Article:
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The economics behind the COVID-19 baby bust




At the beginning of the COVID-19 pandemic, some academics predicted a “baby boom,” as couples found themselves locked down with nothing to do. But those familiar with economics knew differently – and the data have now backed us up.

The coronavirus “baby boom” has turned into a “baby bust.” The CDC reported that U.S. births in the month of December 2020, nine months after the lockdowns began, fell by 8% compared with December 2019. The same pattern is seen in state-by-state results reviewed by the media. In places like Hawaii (30%), California (10%), Florida (8%), Ohio (7%), and Arizona (5%).

The impact will be enormous. The Brookings Institution has estimated 300,000 to 500,000 American babies will never be born due to the global pandemic. And there is no end in sight. The Max Planck Institute for Demographic Research forecasts that the baby bust will last until August – the longest streak of lowered fertility in 100 years, including the Great Depression and the 2008 recession.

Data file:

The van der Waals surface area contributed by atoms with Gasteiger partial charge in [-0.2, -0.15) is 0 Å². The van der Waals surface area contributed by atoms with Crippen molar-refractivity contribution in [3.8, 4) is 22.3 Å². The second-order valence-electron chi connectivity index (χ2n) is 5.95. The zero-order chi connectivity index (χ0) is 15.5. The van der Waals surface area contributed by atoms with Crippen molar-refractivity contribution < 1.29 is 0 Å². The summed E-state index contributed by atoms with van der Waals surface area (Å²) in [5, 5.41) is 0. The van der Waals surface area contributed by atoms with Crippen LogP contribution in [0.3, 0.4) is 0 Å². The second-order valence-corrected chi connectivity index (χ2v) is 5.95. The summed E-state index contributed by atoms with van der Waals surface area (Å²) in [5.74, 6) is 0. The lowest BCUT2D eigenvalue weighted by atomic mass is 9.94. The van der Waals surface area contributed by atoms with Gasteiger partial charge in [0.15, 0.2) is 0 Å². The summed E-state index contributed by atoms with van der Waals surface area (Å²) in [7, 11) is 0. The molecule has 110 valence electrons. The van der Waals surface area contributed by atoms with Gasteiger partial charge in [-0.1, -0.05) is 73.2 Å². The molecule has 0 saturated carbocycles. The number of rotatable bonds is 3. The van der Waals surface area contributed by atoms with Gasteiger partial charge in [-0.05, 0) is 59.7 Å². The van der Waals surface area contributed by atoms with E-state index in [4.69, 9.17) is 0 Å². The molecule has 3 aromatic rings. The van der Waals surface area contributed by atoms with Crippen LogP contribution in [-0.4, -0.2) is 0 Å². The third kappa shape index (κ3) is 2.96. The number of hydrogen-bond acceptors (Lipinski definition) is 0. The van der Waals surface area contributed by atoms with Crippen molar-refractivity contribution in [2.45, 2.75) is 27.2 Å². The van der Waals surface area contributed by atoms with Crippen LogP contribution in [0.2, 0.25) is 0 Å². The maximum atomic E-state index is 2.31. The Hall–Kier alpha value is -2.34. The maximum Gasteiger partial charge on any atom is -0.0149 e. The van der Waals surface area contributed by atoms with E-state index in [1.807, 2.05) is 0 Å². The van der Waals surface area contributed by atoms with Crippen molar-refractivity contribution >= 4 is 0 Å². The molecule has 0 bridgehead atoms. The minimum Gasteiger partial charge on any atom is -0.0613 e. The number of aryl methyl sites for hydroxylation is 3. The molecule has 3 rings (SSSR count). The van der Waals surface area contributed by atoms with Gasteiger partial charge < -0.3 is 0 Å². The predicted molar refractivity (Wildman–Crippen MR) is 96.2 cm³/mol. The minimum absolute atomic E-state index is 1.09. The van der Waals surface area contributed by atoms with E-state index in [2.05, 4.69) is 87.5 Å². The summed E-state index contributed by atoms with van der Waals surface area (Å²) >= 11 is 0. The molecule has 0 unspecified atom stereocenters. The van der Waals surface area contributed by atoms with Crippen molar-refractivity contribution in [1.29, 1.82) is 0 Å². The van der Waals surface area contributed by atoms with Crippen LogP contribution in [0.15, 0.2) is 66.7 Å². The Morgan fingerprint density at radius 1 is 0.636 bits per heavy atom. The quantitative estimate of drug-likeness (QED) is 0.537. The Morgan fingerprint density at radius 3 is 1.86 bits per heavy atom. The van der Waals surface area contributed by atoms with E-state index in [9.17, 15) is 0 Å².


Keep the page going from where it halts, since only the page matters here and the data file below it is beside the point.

The baby bust has made life harder for those who wish to adopt children. And it likely increased the number of abortions.

What brought this birth dearth on? Uncertainty and economic hardship.



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  1. Part of problem is women refuse to marry men less educated than them. We went too far promoting women more women graduate with college degrees now and want a similarly educated man with higher income to marry. Many men work in skilled trades make more money than these women but the college educated women aren’t interested look down on these men.